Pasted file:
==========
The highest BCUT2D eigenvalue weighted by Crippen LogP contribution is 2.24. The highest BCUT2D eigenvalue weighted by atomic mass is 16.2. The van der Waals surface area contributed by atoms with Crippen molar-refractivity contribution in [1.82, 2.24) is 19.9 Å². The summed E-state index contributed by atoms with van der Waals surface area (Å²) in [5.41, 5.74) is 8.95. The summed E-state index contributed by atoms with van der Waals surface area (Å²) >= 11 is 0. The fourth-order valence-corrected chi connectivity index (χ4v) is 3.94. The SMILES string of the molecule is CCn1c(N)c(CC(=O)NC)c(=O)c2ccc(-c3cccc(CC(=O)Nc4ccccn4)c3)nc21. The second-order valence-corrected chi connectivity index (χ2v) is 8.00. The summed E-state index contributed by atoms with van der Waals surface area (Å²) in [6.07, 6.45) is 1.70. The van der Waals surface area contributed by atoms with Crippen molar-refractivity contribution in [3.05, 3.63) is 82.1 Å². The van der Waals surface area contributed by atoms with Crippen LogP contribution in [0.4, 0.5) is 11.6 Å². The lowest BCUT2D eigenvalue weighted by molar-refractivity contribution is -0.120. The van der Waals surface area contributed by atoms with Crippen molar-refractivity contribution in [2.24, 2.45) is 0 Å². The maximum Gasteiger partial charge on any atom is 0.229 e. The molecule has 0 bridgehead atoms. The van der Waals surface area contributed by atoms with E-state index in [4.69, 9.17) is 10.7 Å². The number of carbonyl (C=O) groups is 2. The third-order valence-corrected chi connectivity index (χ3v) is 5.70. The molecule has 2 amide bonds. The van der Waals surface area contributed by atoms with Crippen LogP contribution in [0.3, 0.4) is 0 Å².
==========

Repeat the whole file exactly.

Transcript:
The highest BCUT2D eigenvalue weighted by Crippen LogP contribution is 2.24. The highest BCUT2D eigenvalue weighted by atomic mass is 16.2. The van der Waals surface area contributed by atoms with Crippen molar-refractivity contribution in [1.82, 2.24) is 19.9 Å². The summed E-state index contributed by atoms with van der Waals surface area (Å²) in [5.41, 5.74) is 8.95. The summed E-state index contributed by atoms with van der Waals surface area (Å²) >= 11 is 0. The fourth-order valence-corrected chi connectivity index (χ4v) is 3.94. The SMILES string of the molecule is CCn1c(N)c(CC(=O)NC)c(=O)c2ccc(-c3cccc(CC(=O)Nc4ccccn4)c3)nc21. The second-order valence-corrected chi connectivity index (χ2v) is 8.00. The summed E-state index contributed by atoms with van der Waals surface area (Å²) in [6.07, 6.45) is 1.70. The van der Waals surface area contributed by atoms with Crippen molar-refractivity contribution in [3.05, 3.63) is 82.1 Å². The van der Waals surface area contributed by atoms with Crippen LogP contribution in [0.4, 0.5) is 11.6 Å². The lowest BCUT2D eigenvalue weighted by molar-refractivity contribution is -0.120. The van der Waals surface area contributed by atoms with Crippen molar-refractivity contribution in [2.24, 2.45) is 0 Å². The maximum Gasteiger partial charge on any atom is 0.229 e. The molecule has 0 bridgehead atoms. The van der Waals surface area contributed by atoms with E-state index in [4.69, 9.17) is 10.7 Å². The number of carbonyl (C=O) groups is 2. The third-order valence-corrected chi connectivity index (χ3v) is 5.70. The molecule has 2 amide bonds. The van der Waals surface area contributed by atoms with Crippen LogP contribution in [0.3, 0.4) is 0 Å².